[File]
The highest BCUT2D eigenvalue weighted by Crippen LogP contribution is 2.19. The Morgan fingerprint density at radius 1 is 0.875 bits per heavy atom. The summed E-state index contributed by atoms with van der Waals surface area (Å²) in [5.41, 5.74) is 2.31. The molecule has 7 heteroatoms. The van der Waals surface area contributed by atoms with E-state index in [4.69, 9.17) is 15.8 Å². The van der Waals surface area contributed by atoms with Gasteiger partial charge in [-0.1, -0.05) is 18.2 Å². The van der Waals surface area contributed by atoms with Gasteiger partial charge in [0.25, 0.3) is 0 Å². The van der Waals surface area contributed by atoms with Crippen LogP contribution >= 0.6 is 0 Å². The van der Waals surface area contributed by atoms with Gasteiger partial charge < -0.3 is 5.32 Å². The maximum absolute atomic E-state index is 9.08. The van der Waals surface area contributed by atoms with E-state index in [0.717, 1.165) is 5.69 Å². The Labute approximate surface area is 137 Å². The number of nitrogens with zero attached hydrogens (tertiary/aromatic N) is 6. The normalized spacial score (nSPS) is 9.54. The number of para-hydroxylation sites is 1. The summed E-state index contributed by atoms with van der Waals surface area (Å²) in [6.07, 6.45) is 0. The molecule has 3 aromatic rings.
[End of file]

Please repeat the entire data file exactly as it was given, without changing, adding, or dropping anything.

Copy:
The highest BCUT2D eigenvalue weighted by Crippen LogP contribution is 2.19. The Morgan fingerprint density at radius 1 is 0.875 bits per heavy atom. The summed E-state index contributed by atoms with van der Waals surface area (Å²) in [5.41, 5.74) is 2.31. The molecule has 7 heteroatoms. The van der Waals surface area contributed by atoms with E-state index in [4.69, 9.17) is 15.8 Å². The van der Waals surface area contributed by atoms with Gasteiger partial charge in [-0.1, -0.05) is 18.2 Å². The van der Waals surface area contributed by atoms with Gasteiger partial charge in [0.25, 0.3) is 0 Å². The van der Waals surface area contributed by atoms with Crippen LogP contribution >= 0.6 is 0 Å². The van der Waals surface area contributed by atoms with Gasteiger partial charge < -0.3 is 5.32 Å². The maximum absolute atomic E-state index is 9.08. The van der Waals surface area contributed by atoms with E-state index in [0.717, 1.165) is 5.69 Å². The Labute approximate surface area is 137 Å². The number of nitrogens with zero attached hydrogens (tertiary/aromatic N) is 6. The normalized spacial score (nSPS) is 9.54. The number of para-hydroxylation sites is 1. The summed E-state index contributed by atoms with van der Waals surface area (Å²) in [6.07, 6.45) is 0. The molecule has 3 aromatic rings.